An update of Florida's controversial "Stand Your Ground" law allows Floridians who threaten to use a gun or who fire a warning shot to protect themselves the chance to avoid criminal prosecution.
The change, signed into law Friday by Gov. Rick Scott, was partly inspired by the case of Marissa Alexander, 33, who was sentenced to 20 years in prison after firing a shot during a dispute with her allegedly abusive husband.
Alexander's lawyers attempted to claim self-defense and that it was a warning shot, but the jury found Alexander guilty and she was sentenced to 20 years in prison under Florida's current sentencing rules.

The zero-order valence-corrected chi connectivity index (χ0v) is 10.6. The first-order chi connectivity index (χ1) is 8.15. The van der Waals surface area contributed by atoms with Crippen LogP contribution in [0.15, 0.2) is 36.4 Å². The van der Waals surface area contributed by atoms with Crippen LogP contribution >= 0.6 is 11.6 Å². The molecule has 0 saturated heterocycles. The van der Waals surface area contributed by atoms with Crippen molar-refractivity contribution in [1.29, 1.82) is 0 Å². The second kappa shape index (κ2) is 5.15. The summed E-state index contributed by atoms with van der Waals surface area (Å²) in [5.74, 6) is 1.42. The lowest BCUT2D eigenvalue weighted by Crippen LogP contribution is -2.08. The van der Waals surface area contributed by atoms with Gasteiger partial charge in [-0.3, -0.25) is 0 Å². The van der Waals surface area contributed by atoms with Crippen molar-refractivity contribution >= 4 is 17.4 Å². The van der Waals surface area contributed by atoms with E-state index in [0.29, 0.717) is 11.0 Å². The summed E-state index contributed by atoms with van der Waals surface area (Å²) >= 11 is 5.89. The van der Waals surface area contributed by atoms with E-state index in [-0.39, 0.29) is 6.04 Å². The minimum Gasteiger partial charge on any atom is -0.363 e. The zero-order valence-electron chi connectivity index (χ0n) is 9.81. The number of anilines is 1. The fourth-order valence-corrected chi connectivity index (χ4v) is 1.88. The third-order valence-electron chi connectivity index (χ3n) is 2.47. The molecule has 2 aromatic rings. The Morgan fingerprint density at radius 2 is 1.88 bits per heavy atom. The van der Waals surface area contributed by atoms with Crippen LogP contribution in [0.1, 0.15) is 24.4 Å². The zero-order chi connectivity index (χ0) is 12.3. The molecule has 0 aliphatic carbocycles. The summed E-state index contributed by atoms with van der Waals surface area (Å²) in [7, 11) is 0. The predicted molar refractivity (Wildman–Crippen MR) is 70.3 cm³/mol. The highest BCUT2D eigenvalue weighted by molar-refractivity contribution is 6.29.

An appellate court later overturned the conviction and ordered a retrial for Alexander.
Alexander's defense team said they are "grateful" for the change in the law.
"We learned today that Governor Rick Scott has signed the corrective Stand Your Ground Bill, which was advanced by the legislature as a result of concern about Marissa's case among others," read the statement. "We are of course grateful for the governor's actions."